This month, the D.C. Circuit Court will hear oral arguments about the Clean Power Plan and decide whether to move forward and curb global warming emissions from coal-fired power plants or continue to delay efforts to tackle climate change. Meanwhile, the effects of a changing climate are presenting a clear and serious threat, and the truth is that even though the case is tied up in court, states have all the power to act on climate right now.
Here in North Carolina, rising sea levels are threatening our world-class beaches, and the ever-mounting risk of more frequent and severe storms, like hurricanes, endangers lives. This summer, we’re experiencing the effects of a warming planet right here in the Triangle: RDU International Airport recorded above-average temperatures for two out of every three summer days. From mountains to sea, our beautiful and lively state has a lot to lose when it comes to climate change.
If we are going to stave off the worst effects of global warming, we need swift action to cut harmful global warming pollutants and transition to a clean, renewable energy future. Last year, thousands of leaders, from mayors to presidents, came together during the 2015 Paris Climate Summit to confront climate change on a global scale. In fact, more than 1,000 city and local leaders representing 600 million people across the globe gathered to highlight the climate commitments that cities and communities have made. Mayors and city officials highlighted the important role that local governments play in solving the climate crisis.
Here in Raleigh we have an incredible opportunity to join the ranks of these climate leaders. The city already has a lot to be proud of when it comes to environmental action, such as a 4-STAR Community Rating for national excellence in sustainability. Now, we need to build on that status to be a true climate leader. Cities like Charlotte have taken similar steps such as signing on to the Compact of Mayors climate agreement and are in the process of setting specific and measurable targets for city-wide greenhouse gas emissions. We need Raleigh Mayor Nancy McFarlane and other city officials to make bold commitments for Raleigh – and call on state leaders to do the same for North Carolina.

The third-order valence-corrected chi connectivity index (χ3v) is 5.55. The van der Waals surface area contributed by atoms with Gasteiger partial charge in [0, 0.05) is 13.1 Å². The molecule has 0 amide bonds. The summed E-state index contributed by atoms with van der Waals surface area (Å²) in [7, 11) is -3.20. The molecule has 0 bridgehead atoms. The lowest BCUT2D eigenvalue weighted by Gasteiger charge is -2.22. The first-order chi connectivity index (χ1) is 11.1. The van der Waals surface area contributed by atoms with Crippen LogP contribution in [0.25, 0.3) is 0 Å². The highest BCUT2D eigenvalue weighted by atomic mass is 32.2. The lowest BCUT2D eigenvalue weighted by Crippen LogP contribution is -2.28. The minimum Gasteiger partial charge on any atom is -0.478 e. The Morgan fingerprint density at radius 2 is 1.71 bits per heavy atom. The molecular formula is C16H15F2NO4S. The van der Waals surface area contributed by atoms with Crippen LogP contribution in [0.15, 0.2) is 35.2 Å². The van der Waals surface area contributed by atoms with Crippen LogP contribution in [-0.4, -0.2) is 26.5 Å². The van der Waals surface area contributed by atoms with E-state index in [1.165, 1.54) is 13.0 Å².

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Global warming is one of the most pressing issues of our time, and in order to tackle the problem we need to address it head on. As the capital of our state, Raleigh has an opportunity to lead the state in climate action. The fate of the Clean Power Plan may be held up in court for now, but we don’t have to wait. Climate champions like McFarlane can chart the course for North Carolina’s clean energy future.
Rachel Weber is a climate and energy organizer for Environment North Carolina. Robert I. Bruck, Ph.D., is dean for science at Louisburg College.